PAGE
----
Your Local News | Allentown, Bethlehem & Easton
Play Live Radio
Next Up:
Available On Air Stations
School News

Bethlehem schools to get electric buses through state grant

Chloe Nouvelle
Bethlehem Area School District is embarking on a new initiative to add electric vehicles to its fleet.

BETHLEHEM, Pa. — Bethlehem Area School District plans to use a $1 million state grant to buy two electric school buses.

It’s part of a pilot program by the district to evaluate whether to switch from its fleet of diesel buses to electric vehicles.

  • BASD received a $1 million state grant to buy electric buses
  • It is part of a pilot program
  • Superintendent Joseph Roy said he hopes it will benefit the environment and the bottom line

The grant, which state Sen. Lisa Boscola, (D-Lehigh/Northampton), helped secure, provides funding to buy the vehicles and create the infrastructure, such as charging stations. The district will partner with PPL Electric to build that over the next 16 months.

The EVs most likely would be delivered in spring 2024.

    BASD Superintendent Joseph Roy said the district now has more than 100 buses that travel about 6,000 miles a day picking up and dropping off taking students. He said it could make sense for the district to make the switch if the pilot program is successful.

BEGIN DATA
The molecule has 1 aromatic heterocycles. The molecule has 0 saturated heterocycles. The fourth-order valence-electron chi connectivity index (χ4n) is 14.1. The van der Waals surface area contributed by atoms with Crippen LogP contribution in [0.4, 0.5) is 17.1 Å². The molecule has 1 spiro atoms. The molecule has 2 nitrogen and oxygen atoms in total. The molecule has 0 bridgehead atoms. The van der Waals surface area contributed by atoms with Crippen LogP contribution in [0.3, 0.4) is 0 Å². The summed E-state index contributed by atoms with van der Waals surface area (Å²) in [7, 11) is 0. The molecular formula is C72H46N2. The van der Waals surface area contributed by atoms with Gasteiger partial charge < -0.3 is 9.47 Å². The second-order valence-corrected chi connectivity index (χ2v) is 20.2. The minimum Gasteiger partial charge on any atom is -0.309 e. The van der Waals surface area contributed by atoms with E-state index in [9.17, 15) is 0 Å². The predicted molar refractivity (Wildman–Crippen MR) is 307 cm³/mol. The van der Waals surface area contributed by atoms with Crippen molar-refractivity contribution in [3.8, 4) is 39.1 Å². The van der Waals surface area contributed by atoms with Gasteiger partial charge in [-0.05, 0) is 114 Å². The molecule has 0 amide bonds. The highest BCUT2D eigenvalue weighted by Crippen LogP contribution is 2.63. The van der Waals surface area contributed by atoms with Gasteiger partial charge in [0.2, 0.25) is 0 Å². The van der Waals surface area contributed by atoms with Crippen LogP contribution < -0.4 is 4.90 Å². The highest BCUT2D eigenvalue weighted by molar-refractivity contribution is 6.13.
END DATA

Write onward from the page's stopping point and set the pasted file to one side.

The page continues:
“If we can move to electric vehicles, we can really cut down on that environmental impact."
    BASD Superintendent Joseph Roy

    “If we can move to electric vehicles, we can really cut down on that environmental impact,” Roy said.

    Diesel vehicles emit exhaust that contributes to air pollution. According to the U.S. Environmental Protection Agency, it can cause or worsen health conditions such as asthma, heart disease and other respiratory illness. It also contributes to ground-level pollution and global climate change.

    “Moving towards EV buses, which is good for the environment, seems like low-hanging fruit,” Boscola said in a news release. “However, transitioning to EV buses cannot be done overnight. BASD is uniquely positioned to demonstrate that this can be done smartly.”

    Roy said moving to electric buses instead of diesel also could save the district money on maintenance.

    “My understanding is because they have fewer moving parts, literally there’s no engine — it’s just the battery," he said. "They’re easier to maintain in the long run. There’s less things that can go wrong.”

    But the up-front cost is steep. One electric bus can be $400,000, almost four times the cost of a diesel one.

    Roy said the pilot program will allow the administration a couple of years to “test drive” them and see if buying more is worth the money. Then it could apply for additional grant funding to purchase them over the next several years.

    “I’m hoping that over those couple of years that the electric vehicle prices come down,” he said.